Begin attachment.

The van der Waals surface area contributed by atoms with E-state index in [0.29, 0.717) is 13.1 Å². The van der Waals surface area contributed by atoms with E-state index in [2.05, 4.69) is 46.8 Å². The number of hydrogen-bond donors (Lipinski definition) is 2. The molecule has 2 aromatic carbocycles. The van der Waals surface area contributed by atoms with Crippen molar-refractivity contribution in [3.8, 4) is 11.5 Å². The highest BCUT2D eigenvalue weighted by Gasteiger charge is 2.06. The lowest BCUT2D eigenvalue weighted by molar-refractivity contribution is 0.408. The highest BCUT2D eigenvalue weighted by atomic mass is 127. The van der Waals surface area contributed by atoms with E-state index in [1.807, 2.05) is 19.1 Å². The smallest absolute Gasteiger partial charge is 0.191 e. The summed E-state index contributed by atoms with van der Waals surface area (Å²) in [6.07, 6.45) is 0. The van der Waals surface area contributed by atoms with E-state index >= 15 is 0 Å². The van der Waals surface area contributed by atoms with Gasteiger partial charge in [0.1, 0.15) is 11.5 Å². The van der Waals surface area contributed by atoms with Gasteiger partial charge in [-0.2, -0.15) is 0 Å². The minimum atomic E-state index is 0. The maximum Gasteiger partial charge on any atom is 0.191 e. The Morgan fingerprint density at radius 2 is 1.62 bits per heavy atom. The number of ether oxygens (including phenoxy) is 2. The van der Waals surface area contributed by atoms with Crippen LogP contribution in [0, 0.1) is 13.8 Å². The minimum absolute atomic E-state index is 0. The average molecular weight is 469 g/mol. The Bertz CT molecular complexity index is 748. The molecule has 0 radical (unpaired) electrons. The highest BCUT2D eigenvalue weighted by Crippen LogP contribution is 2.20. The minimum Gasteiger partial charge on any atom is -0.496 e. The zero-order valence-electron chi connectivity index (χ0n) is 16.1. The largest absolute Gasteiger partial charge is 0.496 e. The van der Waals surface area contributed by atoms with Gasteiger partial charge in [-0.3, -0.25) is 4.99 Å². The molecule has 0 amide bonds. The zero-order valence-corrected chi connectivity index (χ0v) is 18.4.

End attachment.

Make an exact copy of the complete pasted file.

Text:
The van der Waals surface area contributed by atoms with E-state index in [0.29, 0.717) is 13.1 Å². The van der Waals surface area contributed by atoms with E-state index in [2.05, 4.69) is 46.8 Å². The number of hydrogen-bond donors (Lipinski definition) is 2. The molecule has 2 aromatic carbocycles. The van der Waals surface area contributed by atoms with Crippen molar-refractivity contribution in [3.8, 4) is 11.5 Å². The highest BCUT2D eigenvalue weighted by Gasteiger charge is 2.06. The lowest BCUT2D eigenvalue weighted by molar-refractivity contribution is 0.408. The highest BCUT2D eigenvalue weighted by atomic mass is 127. The van der Waals surface area contributed by atoms with E-state index in [1.807, 2.05) is 19.1 Å². The smallest absolute Gasteiger partial charge is 0.191 e. The summed E-state index contributed by atoms with van der Waals surface area (Å²) in [6.07, 6.45) is 0. The van der Waals surface area contributed by atoms with E-state index >= 15 is 0 Å². The van der Waals surface area contributed by atoms with Gasteiger partial charge in [0.1, 0.15) is 11.5 Å². The van der Waals surface area contributed by atoms with Gasteiger partial charge in [-0.2, -0.15) is 0 Å². The minimum atomic E-state index is 0. The maximum Gasteiger partial charge on any atom is 0.191 e. The Morgan fingerprint density at radius 2 is 1.62 bits per heavy atom. The number of ether oxygens (including phenoxy) is 2. The van der Waals surface area contributed by atoms with Crippen LogP contribution in [0, 0.1) is 13.8 Å². The minimum absolute atomic E-state index is 0. The average molecular weight is 469 g/mol. The Bertz CT molecular complexity index is 748. The molecule has 0 radical (unpaired) electrons. The highest BCUT2D eigenvalue weighted by Crippen LogP contribution is 2.20. The minimum Gasteiger partial charge on any atom is -0.496 e. The zero-order valence-electron chi connectivity index (χ0n) is 16.1. The largest absolute Gasteiger partial charge is 0.496 e. The van der Waals surface area contributed by atoms with Gasteiger partial charge in [-0.3, -0.25) is 4.99 Å². The molecule has 0 amide bonds. The zero-order valence-corrected chi connectivity index (χ0v) is 18.4.